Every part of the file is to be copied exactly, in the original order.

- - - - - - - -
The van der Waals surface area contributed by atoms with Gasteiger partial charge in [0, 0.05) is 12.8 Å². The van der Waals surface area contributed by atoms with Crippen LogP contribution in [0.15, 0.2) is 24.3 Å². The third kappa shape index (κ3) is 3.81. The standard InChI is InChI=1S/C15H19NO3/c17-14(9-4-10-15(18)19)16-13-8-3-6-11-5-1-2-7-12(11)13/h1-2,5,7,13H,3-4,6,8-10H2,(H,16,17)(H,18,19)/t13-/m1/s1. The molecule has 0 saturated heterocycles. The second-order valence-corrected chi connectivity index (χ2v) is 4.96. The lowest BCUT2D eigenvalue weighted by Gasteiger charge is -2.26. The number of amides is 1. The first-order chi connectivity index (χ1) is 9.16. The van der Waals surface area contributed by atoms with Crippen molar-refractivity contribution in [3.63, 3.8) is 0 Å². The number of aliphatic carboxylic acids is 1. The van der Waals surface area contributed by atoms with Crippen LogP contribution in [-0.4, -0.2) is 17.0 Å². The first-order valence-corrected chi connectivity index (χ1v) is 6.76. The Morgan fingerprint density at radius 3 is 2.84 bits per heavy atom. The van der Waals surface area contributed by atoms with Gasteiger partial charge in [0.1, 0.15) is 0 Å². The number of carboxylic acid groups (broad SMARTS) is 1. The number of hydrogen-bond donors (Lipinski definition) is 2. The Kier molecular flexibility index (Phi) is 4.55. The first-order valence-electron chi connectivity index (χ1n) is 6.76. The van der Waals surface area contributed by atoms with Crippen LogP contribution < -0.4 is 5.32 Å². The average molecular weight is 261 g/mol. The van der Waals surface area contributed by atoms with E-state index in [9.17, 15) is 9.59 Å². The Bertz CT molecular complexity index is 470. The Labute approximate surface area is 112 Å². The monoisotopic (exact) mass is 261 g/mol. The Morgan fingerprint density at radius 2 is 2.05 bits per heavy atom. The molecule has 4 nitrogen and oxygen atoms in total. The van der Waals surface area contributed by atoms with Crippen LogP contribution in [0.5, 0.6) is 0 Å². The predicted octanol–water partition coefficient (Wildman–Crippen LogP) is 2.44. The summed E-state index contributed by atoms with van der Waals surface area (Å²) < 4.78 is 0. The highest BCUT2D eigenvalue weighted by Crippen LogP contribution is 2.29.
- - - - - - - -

The van der Waals surface area contributed by atoms with Gasteiger partial charge in [0, 0.05) is 12.8 Å². The van der Waals surface area contributed by atoms with Crippen LogP contribution in [0.15, 0.2) is 24.3 Å². The third kappa shape index (κ3) is 3.81. The standard InChI is InChI=1S/C15H19NO3/c17-14(9-4-10-15(18)19)16-13-8-3-6-11-5-1-2-7-12(11)13/h1-2,5,7,13H,3-4,6,8-10H2,(H,16,17)(H,18,19)/t13-/m1/s1. The molecule has 0 saturated heterocycles. The second-order valence-corrected chi connectivity index (χ2v) is 4.96. The lowest BCUT2D eigenvalue weighted by Gasteiger charge is -2.26. The number of amides is 1. The first-order chi connectivity index (χ1) is 9.16. The van der Waals surface area contributed by atoms with Crippen molar-refractivity contribution in [3.63, 3.8) is 0 Å². The number of aliphatic carboxylic acids is 1. The van der Waals surface area contributed by atoms with Crippen LogP contribution in [-0.4, -0.2) is 17.0 Å². The first-order valence-corrected chi connectivity index (χ1v) is 6.76. The Morgan fingerprint density at radius 3 is 2.84 bits per heavy atom. The van der Waals surface area contributed by atoms with Gasteiger partial charge in [0.1, 0.15) is 0 Å². The number of carboxylic acid groups (broad SMARTS) is 1. The number of hydrogen-bond donors (Lipinski definition) is 2. The Kier molecular flexibility index (Phi) is 4.55. The first-order valence-electron chi connectivity index (χ1n) is 6.76. The van der Waals surface area contributed by atoms with Crippen LogP contribution < -0.4 is 5.32 Å². The average molecular weight is 261 g/mol. The van der Waals surface area contributed by atoms with E-state index in [9.17, 15) is 9.59 Å². The Bertz CT molecular complexity index is 470. The Labute approximate surface area is 112 Å². The monoisotopic (exact) mass is 261 g/mol. The Morgan fingerprint density at radius 2 is 2.05 bits per heavy atom. The molecule has 4 nitrogen and oxygen atoms in total. The van der Waals surface area contributed by atoms with Crippen LogP contribution in [0.5, 0.6) is 0 Å². The predicted octanol–water partition coefficient (Wildman–Crippen LogP) is 2.44. The summed E-state index contributed by atoms with van der Waals surface area (Å²) < 4.78 is 0. The highest BCUT2D eigenvalue weighted by Crippen LogP contribution is 2.29.